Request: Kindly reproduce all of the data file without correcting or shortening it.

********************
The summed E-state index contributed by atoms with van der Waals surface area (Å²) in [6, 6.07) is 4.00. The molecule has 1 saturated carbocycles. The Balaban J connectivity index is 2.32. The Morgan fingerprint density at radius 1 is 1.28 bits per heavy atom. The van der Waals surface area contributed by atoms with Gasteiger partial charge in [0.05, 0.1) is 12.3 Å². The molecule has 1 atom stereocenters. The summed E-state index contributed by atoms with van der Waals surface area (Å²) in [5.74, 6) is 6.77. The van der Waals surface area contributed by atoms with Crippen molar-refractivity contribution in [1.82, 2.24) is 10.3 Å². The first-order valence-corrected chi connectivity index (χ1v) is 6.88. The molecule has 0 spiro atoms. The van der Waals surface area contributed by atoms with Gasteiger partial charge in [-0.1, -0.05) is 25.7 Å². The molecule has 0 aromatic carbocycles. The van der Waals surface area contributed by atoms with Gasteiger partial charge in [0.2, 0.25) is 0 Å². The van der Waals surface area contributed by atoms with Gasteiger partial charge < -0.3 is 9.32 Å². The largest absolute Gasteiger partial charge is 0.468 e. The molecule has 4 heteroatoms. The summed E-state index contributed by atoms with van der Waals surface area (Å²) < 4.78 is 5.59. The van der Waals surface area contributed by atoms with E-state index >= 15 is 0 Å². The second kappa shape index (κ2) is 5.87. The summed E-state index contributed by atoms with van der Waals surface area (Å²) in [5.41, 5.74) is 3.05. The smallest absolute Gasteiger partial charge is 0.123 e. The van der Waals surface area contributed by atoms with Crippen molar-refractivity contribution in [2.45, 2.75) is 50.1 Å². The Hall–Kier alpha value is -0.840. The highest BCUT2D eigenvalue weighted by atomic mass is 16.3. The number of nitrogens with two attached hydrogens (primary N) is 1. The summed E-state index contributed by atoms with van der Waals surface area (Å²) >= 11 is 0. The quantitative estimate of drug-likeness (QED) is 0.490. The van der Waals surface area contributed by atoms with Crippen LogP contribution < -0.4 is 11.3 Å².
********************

The summed E-state index contributed by atoms with van der Waals surface area (Å²) in [6, 6.07) is 4.00. The molecule has 1 saturated carbocycles. The Balaban J connectivity index is 2.32. The Morgan fingerprint density at radius 1 is 1.28 bits per heavy atom. The van der Waals surface area contributed by atoms with Gasteiger partial charge in [0.05, 0.1) is 12.3 Å². The molecule has 1 atom stereocenters. The summed E-state index contributed by atoms with van der Waals surface area (Å²) in [5.74, 6) is 6.77. The van der Waals surface area contributed by atoms with Crippen molar-refractivity contribution in [1.82, 2.24) is 10.3 Å². The first-order valence-corrected chi connectivity index (χ1v) is 6.88. The molecule has 0 spiro atoms. The van der Waals surface area contributed by atoms with Gasteiger partial charge in [-0.1, -0.05) is 25.7 Å². The molecule has 0 aromatic carbocycles. The van der Waals surface area contributed by atoms with Gasteiger partial charge in [0.2, 0.25) is 0 Å². The van der Waals surface area contributed by atoms with Gasteiger partial charge < -0.3 is 9.32 Å². The largest absolute Gasteiger partial charge is 0.468 e. The molecule has 4 heteroatoms. The summed E-state index contributed by atoms with van der Waals surface area (Å²) < 4.78 is 5.59. The van der Waals surface area contributed by atoms with E-state index >= 15 is 0 Å². The second kappa shape index (κ2) is 5.87. The summed E-state index contributed by atoms with van der Waals surface area (Å²) in [5.41, 5.74) is 3.05. The smallest absolute Gasteiger partial charge is 0.123 e. The van der Waals surface area contributed by atoms with Crippen molar-refractivity contribution in [2.45, 2.75) is 50.1 Å². The Hall–Kier alpha value is -0.840. The highest BCUT2D eigenvalue weighted by atomic mass is 16.3. The number of nitrogens with two attached hydrogens (primary N) is 1. The summed E-state index contributed by atoms with van der Waals surface area (Å²) >= 11 is 0. The quantitative estimate of drug-likeness (QED) is 0.490. The van der Waals surface area contributed by atoms with Crippen LogP contribution < -0.4 is 11.3 Å².